- Acclaimed Flop: Was considered this in the 2000's, though it was finally certified Platinum in 2016.
- Creator Backlash: Rivers admits in this interview that he was severely embarrassed by how Pinkerton sunk on the charts and received a critical pasting, feeling that it was his fault that he had exposed Too Much Information about himself. As a result, he suffered from crippling self-doubt for a long time and steered Weezer back into a Lighter and Softer direction, hoping to avoid the backlash that Pinkerton had suffered.Rivers (2001): It's a hideous record... It was such a hugely painful mistake that happened in front of hundreds of thousands of people and continues to happen on a grander and grander scale and just won't go away. It's like getting really drunk at a party and spilling your guts in front of everyone and feeling incredibly great and cathartic about it, and then waking up the next morning and realizing what a complete fool you made of yourself.
- By 2008 however, years after critical opinion had already begun to soften, he finally admitted to having come around to the album again:Pinkerton's great. It's super-deep, brave, and authentic. Listening to it, I can tell that I was really going for it when I wrote and recorded a lot of those songs.
- By 2008 however, years after critical opinion had already begun to soften, he finally admitted to having come around to the album again:
- Creator Breakdown: Rivers admitted some of the material was inspired by the isolation he felt at Harvard, when he could only write "while the dinner was in the microwave" because he was otherwise either doing homework or lying in bed on painkillers. "The Good Life" is most heavily inspired by this, nodding to his slovenly appearance and the "old man cane" he needed to walk with during leg surgery.
- Dueling Works: One theory on why Pinkerton didn't make a big splash when it was released is that a few months before, Nada Surf released their debut album High/Low, which was produced by Ric Ocasek, who used a very similar approach to his work on the Blue Album. The single "Popular" had obvious similarities to "Undone - The Sweater Song", and most people thought it was Weezer when they first heard it. "Popular" was a big alt-rock radio hit in the summer of '96, so when the actual Weezer released Pinkerton that autumn, people were a little burned out on the "Weezer" sound, and also were disappointed that they'd moved away a bit from the Blue Album style.
- Executive Meddling: Surprisingly averted: Geffen was very pleased with the album, and A&R representative Todd Sullivan even described it as "very brave". However, the fact that it sunk so badly made Geffen refuse to allow Weezer to self-produce The Green Album.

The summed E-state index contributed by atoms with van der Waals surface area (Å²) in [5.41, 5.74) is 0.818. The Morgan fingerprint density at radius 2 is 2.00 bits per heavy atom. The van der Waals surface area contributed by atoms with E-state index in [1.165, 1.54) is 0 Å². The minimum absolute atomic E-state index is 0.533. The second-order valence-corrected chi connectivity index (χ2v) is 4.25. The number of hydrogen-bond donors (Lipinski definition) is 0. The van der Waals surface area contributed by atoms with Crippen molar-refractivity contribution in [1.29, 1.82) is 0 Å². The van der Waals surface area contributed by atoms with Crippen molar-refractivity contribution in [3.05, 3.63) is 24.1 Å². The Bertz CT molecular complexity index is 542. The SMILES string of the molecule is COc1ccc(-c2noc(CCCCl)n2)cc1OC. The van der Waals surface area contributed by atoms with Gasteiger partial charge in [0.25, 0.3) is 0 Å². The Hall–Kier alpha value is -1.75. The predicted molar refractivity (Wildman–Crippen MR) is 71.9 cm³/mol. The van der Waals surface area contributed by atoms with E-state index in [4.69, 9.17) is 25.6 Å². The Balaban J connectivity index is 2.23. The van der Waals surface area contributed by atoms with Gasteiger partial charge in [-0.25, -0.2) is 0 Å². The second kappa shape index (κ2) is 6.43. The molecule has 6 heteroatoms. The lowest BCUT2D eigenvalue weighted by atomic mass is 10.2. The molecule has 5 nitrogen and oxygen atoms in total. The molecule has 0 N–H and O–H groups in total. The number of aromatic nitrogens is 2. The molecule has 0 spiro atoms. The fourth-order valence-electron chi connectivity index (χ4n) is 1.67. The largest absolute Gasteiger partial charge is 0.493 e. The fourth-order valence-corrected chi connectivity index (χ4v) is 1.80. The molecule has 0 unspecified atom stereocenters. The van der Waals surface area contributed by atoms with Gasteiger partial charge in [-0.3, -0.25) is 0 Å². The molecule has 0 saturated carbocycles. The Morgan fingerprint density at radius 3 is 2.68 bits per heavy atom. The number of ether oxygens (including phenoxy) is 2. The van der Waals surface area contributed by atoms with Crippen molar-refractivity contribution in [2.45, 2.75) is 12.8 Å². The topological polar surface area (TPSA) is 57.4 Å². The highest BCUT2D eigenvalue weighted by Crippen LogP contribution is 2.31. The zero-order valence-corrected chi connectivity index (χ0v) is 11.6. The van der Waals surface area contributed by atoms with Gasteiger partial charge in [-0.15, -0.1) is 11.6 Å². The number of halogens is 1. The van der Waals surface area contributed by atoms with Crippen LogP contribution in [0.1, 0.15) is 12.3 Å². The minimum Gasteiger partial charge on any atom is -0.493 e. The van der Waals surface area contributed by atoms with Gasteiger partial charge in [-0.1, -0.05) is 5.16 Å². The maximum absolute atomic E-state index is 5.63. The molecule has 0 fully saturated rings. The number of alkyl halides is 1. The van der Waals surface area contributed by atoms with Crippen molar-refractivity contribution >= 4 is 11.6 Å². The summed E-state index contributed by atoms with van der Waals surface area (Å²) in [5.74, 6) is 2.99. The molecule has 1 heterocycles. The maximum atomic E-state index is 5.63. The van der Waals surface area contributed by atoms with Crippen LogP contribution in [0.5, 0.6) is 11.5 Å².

- Foreshadowing: The initial Pitchfork review note unintentionally alluded to it slowly being Vindicated by History.Pinkerton might actually be a bit much for fans who were wooed with the clean production and immediately accessible sound of these guys' debut, but if given a chance, it might surprise even some anti-Weezer folk.
- Hitless Hit Album: Rare for Weezer, the album didn't produce a top 10 Billboard Alternative chart hit, with "El Scorcho" only reaching #19 and "The Good Life" peaking at #32. A remixed version of "Pink Triangle" was released as a third single, but radio stations were skittish about the subject matter and it never charted.
- Reality Subtext: Rivers once admitted to fans one of the original lines in the second verse of "Tired of Sex" was "Tuesday night I'm making Gwen". Gwen happened to be a real person he was dating but her family disliked him somewhat, so he changed the name to "Lyn".
- What Could Have Been: Originally, Rivers was planning on making a space themed Rock Opera titled Songs From The Black Hole. However, as he sunk deeper into his Creator Breakdown his writing style became "less whimsical" and Pinkerton was born from that. A few of the more completed songs from the SFTBH project made it onto the album or were relegated to B-sides. "Longtime Sunshine", the intended conclusion to one version of Black Hole, was almost the last song on Pinkerton before "Butterfly" was written. A few of these demos can be heard on Rivers' Alone series and the deluxe edition of Pinkerton. One of these B-sides, "I Just Threw Out The Love of My Dreams" has Rachel Haden of that dog on lead vocals, as she was meant to voice one of the characters.
Trivia / Pinkerton